Gosnell: The Trial of America’s Biggest Serial Killer
Gosnell: The Trial of America’s Biggest Serial Killer is a film based on the investigation and trial of Philadelphia abortion doctor Kermit Gosnell. It is an important film, but also a very difficult one to watch. The film is directed by Nick Searcy, who also plays one of the major roles in the film. The film is written by Andrew Klavan based on the book Gosnell: The Untold Story of America’s Most Prolific Serial Killer by a married couple of investigative journalists from Ireland Phelim McAleer and Ann McElhinney.
In 2010 Philadelphia detectives James Wood, played by Dean Cain (Lois & Clark: The New Adventures of Superman), and his partner Starks, played by Alfonzo Rachel, obtain a warrant to search Dr. Gosnell’s clinic regarding an illegal pharmaceutical drug business being run out of the clinic. The DEA and FBI are also investigating the clinic for the same reason. What they find at the clinic is disgusting, a house of horrors. The clinic is filthy, and we see bags containing dead babies and jars of aborted babies’ feet. Cats run freely through the clinic, adding to the terrible smell inside. In the midst of the raid, Dr. Gosnell, played convincingly by Earl Billings, calmly feeds his pet turtles.
As the detectives interview clinic workers, they find out that patients were given anesthesia by untrained clinic workers, some of those workers being as young as 15 years old. One patient died at the clinic from an anesthesia overdose. Abortions were performed at the clinic past the state’s legal limit of 24 weeks. There were many babies that were born alive. In those instances, Dr. Gosnell cut their spinal cords with scissors.
Concerned with what he has seen at the clinic, Detective Wood contacts Assistant District Attorney Lexis McGuire, played by Sarah Jane Morris (Brothers & Sisters), about getting a search warrant for Dr. Gosnell’s home, as it appears that he has recently moved some files from the clinic. District Attorney Dan Molinari, played by Michael Beach, is concerned about the political ramifications of bringing murder charges against an abortion doctor, telling McGuire that it could damage her career aspirations.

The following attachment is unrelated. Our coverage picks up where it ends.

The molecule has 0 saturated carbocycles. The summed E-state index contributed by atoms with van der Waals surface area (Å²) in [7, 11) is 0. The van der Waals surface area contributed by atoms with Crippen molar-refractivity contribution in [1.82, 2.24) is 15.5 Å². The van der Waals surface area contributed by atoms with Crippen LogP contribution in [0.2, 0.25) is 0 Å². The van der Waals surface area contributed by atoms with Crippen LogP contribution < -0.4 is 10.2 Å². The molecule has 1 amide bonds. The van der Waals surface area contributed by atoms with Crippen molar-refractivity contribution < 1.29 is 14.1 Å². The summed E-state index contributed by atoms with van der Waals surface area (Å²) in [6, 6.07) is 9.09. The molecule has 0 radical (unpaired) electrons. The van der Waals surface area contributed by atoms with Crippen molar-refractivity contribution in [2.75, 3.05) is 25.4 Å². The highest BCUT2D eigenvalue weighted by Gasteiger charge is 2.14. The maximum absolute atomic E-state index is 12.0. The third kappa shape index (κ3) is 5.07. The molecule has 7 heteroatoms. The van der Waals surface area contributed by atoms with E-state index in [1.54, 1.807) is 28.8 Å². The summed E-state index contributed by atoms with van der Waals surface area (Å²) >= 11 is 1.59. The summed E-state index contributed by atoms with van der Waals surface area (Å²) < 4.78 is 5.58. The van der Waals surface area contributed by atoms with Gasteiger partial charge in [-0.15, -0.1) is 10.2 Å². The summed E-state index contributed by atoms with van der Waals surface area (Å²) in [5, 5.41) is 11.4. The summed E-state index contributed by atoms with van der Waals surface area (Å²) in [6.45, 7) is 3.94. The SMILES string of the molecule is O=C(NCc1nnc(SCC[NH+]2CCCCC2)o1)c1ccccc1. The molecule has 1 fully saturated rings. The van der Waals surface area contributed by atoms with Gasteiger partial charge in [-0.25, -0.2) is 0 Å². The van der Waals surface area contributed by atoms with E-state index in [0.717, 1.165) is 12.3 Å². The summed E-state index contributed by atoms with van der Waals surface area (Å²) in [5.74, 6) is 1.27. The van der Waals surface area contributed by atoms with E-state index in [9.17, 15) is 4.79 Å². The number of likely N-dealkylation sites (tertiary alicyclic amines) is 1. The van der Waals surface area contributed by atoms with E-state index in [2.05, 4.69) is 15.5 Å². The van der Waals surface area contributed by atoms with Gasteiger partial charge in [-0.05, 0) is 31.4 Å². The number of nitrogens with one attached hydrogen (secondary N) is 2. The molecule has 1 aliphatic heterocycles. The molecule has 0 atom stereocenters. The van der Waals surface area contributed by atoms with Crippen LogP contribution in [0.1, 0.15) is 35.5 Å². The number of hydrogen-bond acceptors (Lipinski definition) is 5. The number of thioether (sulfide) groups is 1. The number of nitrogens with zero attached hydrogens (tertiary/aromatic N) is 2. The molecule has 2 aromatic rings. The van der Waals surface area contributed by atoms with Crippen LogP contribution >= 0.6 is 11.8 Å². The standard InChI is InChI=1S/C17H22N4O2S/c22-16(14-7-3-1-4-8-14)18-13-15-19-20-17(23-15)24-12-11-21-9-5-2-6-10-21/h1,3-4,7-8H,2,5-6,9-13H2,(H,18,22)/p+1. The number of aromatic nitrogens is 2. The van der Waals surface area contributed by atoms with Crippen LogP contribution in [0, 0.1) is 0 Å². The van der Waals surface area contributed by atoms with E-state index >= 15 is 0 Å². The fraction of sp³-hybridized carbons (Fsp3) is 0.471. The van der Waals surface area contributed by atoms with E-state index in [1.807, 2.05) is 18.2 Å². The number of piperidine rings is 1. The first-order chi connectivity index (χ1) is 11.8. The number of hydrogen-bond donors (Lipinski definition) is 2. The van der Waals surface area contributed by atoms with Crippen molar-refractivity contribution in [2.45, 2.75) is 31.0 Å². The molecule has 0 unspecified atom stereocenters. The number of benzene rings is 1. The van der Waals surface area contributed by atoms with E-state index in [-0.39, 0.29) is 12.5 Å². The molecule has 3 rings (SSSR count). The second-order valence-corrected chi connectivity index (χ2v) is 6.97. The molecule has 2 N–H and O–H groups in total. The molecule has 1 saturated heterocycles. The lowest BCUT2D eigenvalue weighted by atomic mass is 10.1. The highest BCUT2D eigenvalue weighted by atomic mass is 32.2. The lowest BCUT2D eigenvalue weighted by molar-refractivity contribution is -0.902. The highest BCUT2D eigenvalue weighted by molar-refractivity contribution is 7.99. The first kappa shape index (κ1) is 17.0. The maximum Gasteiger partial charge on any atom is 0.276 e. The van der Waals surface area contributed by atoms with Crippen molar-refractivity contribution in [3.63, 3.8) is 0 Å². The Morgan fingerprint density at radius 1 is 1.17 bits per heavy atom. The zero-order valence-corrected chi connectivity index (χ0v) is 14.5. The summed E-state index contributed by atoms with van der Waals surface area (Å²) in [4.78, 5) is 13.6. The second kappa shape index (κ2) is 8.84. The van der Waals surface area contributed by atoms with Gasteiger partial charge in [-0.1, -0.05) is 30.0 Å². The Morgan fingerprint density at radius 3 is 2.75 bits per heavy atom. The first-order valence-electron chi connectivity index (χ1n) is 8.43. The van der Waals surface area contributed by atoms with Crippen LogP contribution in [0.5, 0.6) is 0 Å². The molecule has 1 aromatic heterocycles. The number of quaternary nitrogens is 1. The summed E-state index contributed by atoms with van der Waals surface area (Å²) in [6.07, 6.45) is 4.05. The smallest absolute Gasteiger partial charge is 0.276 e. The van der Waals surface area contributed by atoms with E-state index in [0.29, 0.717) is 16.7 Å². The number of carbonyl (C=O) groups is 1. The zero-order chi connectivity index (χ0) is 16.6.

Dr. Gosnell hires defense attorney Mike Cohan, played by the film’s director Nick Searcy. An investigative blogger, Molly Mullaney, played by Cyrina Fiallo, plays a key role in the case against Dr. Gosnell. The Mullaney character is a composite of JD Mullane and Mollie Z. Hemingway. The film uses actual transcripts from the two-month trial. Three-time Golden Globe nominee Janine Turner (Northern Exposure) plays Dr. North, an abortion doctor called to the stand during the trial who explains in painful detail the procedures she and her clinic have performed.
The film is difficult to watch not so much for what is shown on the screen, but for what is left to the imagination. Christine Wechsler (on whom Morris’ character is based) and the real-life Wood, served as consultants on the film, which also relied “very heavily on actual court transcripts” and “dozens of hours of interviews with Kermit Gosnell” himself.
The film tells us that despite concerns about the deplorable clinic conditions that were brought to their attention, the Philadelphia Department of Health refused to inspect Dr. Gosnell’s clinic based on orders from a past Pennsylvania governor. As a result, Gosnell’s clinic had not been inspected for several years.
Themes include abortion, murder, justice, sanctity of life. Content concerns include bags containing dead babies, aborted babies’ feet in jars and some adult language.
The film features a solid cast, led by Billings portrayal of Dr. Gosnell. It focuses on the facts of the story, so there is not a lot of character development. Real-life police photos are displayed over the ending credits.
Gosnell: The Trial of America’s Biggest Serial Killer is a film that almost all top critics have refused to review, despite the film finishing in the top 10 its opening weekend while only being shown in just 673 theatres (the top film Venom is showing in 4,250 theatres). Facebook banned ads for the film in May 2018 saying it was “political speech”. The film’s producers raised $2.3 million in 45 days from nearly 30,000 people to fund this film.
It’s an important film. Go see it. Here is a current list of theatres where the film is showing.